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Greenpeace Confronts Deep Sea Mining Ship In At-risk Pacific Region

Eastern Pacific Ocean - Greenpeace International activists yesterday began an ongoing peaceful action against a ship doing deep sea mining exploration for The Metals Company (TMC), to denounce the imminent threat that this industry poses to the world’s oceans. Under pouring rain and on kayaks launched from Greenpeace ship the Arctic Sunrise, they paddled and protested around MV COCO, a specialised offshore drilling vessel currently collecting data for TMC to file a mining permit.

Activists from Mexico, Argentina, Norway, South Korea, Poland and the UK rotated to carry out a non-stop paddling activity that disrupted TMC’s plans from daybreak to sunset. They carried banners with the message "Stop Deep Sea Mining".

On board the Arctic Sunrise, Greenpeace International campaigner Louisa Casson, says, "Greenpeace International has followed this reckless industry to the area at the heart of the deep sea mining debate, taking peaceful action to defend these precious ecosystems. The Metals Company is determined to ignore science, good sense and global public opposition to mine in the world’s last untouched frontier, but we are here to call out this dangerous industry and let them know that deep sea mining won’t start on our watch."

The action, which will continue in the coming days, is taking place in a part of the Pacific Ocean called the Clarion Clipperton Zone (CCZ) - an area between Mexico and Hawaii - where the deep sea mining industry is conducting one of the final expeditions before filing the first ever application to commercially exploit the international seabed, despite growing political opposition. In keeping with Greenpeace practice, this protest was conducted in a safe, peaceful and controlled manner by trained activists. The activists repeatedly informed the captain of their peaceful intentions prior to beginning the protest and maintained contact throughout. The Arctic Sunrise will remain on site to protest and bear witness to the industry’s movements in the coming days.

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In June 2021, The Metals Company made use of a legal loophole in international law to try and force Governments’ hands to allow deep sea mining to begin, despite unresolved negotiations at the International Seabed Authority (ISA). After governments did not give deep sea mining the greenlight in July, TMC announced that they will submit a deep sea mining commercial application next year, even in the absence of any regulations and despite there are now 24 countries calling for a moratorium, with Mexico joining the list on Tuesday.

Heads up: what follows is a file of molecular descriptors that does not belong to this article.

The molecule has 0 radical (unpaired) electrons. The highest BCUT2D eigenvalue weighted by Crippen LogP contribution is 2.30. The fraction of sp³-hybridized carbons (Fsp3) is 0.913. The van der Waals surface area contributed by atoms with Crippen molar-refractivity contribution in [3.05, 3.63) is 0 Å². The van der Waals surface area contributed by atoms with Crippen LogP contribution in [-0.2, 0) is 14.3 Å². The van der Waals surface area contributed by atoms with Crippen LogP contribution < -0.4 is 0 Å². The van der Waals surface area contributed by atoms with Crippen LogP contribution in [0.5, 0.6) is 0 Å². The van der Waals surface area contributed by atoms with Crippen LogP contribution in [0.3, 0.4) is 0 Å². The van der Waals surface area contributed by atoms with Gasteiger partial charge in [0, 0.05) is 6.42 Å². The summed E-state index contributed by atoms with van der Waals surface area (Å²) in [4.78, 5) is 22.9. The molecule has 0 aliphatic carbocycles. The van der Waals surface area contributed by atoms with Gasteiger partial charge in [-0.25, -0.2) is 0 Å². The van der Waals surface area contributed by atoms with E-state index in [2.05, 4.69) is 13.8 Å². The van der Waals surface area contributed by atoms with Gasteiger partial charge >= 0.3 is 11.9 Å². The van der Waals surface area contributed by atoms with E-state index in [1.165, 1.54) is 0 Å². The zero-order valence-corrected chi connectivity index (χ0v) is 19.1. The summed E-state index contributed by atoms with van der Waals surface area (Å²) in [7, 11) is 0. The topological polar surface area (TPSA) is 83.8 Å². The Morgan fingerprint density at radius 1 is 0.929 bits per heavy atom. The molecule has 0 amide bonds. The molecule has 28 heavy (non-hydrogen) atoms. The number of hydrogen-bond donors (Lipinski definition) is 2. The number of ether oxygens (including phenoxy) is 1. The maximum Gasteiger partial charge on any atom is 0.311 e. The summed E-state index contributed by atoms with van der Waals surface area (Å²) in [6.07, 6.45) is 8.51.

Greenpeace Aotearoa campaigner James Hita, who also confronted The Metals Company at sea in the Pacific in November 2022, says, "The Metals Company has cynically attempted to subvert a democratic process and push countries into accepting commercial-scale deep sea mining before sufficient science is available to make an informed decision. The international seabed and seas are the common heritage of humankind and should not be left to the mercy of greedy companies seeking to enrich a few to the detriment of us all."

"Deep sea mining is a significant threat to the health of the ocean, which is essential to the Pacific way of life and one of our biggest allies in the fight against the climate and biodiversity crises. We cannot stand by while deep sea mining companies seek to plunder the seafloor and decimate biodiversity for profit."

Over 30,000 people have signed a petition calling on the New Zealand Government to support a global ban on deep sea mining. The Labour-led government backed a "conditional moratorium" on seabed mining in international waters, a move which Greenpeace Aotearoa applauded but urged for an even stronger position.

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